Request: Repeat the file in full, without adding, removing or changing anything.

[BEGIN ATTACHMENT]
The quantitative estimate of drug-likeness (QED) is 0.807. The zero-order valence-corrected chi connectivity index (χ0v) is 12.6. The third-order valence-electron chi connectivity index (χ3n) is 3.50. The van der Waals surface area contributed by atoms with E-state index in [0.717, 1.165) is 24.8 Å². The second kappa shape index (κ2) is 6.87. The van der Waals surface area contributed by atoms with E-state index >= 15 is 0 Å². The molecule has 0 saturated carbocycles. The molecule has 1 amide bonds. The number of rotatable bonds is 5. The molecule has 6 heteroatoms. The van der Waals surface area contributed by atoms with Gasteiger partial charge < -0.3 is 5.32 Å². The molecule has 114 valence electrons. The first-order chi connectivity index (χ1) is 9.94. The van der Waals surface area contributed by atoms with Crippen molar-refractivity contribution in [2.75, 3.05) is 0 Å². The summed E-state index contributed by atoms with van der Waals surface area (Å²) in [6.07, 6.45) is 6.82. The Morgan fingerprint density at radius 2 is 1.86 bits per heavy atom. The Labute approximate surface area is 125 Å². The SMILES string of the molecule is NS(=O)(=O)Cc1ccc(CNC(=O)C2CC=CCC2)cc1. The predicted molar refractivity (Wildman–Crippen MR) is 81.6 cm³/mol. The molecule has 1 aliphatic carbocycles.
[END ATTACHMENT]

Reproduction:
The quantitative estimate of drug-likeness (QED) is 0.807. The zero-order valence-corrected chi connectivity index (χ0v) is 12.6. The third-order valence-electron chi connectivity index (χ3n) is 3.50. The van der Waals surface area contributed by atoms with E-state index in [0.717, 1.165) is 24.8 Å². The second kappa shape index (κ2) is 6.87. The van der Waals surface area contributed by atoms with E-state index >= 15 is 0 Å². The molecule has 0 saturated carbocycles. The molecule has 1 amide bonds. The number of rotatable bonds is 5. The molecule has 6 heteroatoms. The van der Waals surface area contributed by atoms with Gasteiger partial charge < -0.3 is 5.32 Å². The molecule has 114 valence electrons. The first-order chi connectivity index (χ1) is 9.94. The van der Waals surface area contributed by atoms with Crippen molar-refractivity contribution in [2.75, 3.05) is 0 Å². The summed E-state index contributed by atoms with van der Waals surface area (Å²) in [6.07, 6.45) is 6.82. The Morgan fingerprint density at radius 2 is 1.86 bits per heavy atom. The Labute approximate surface area is 125 Å². The SMILES string of the molecule is NS(=O)(=O)Cc1ccc(CNC(=O)C2CC=CCC2)cc1. The predicted molar refractivity (Wildman–Crippen MR) is 81.6 cm³/mol. The molecule has 1 aliphatic carbocycles.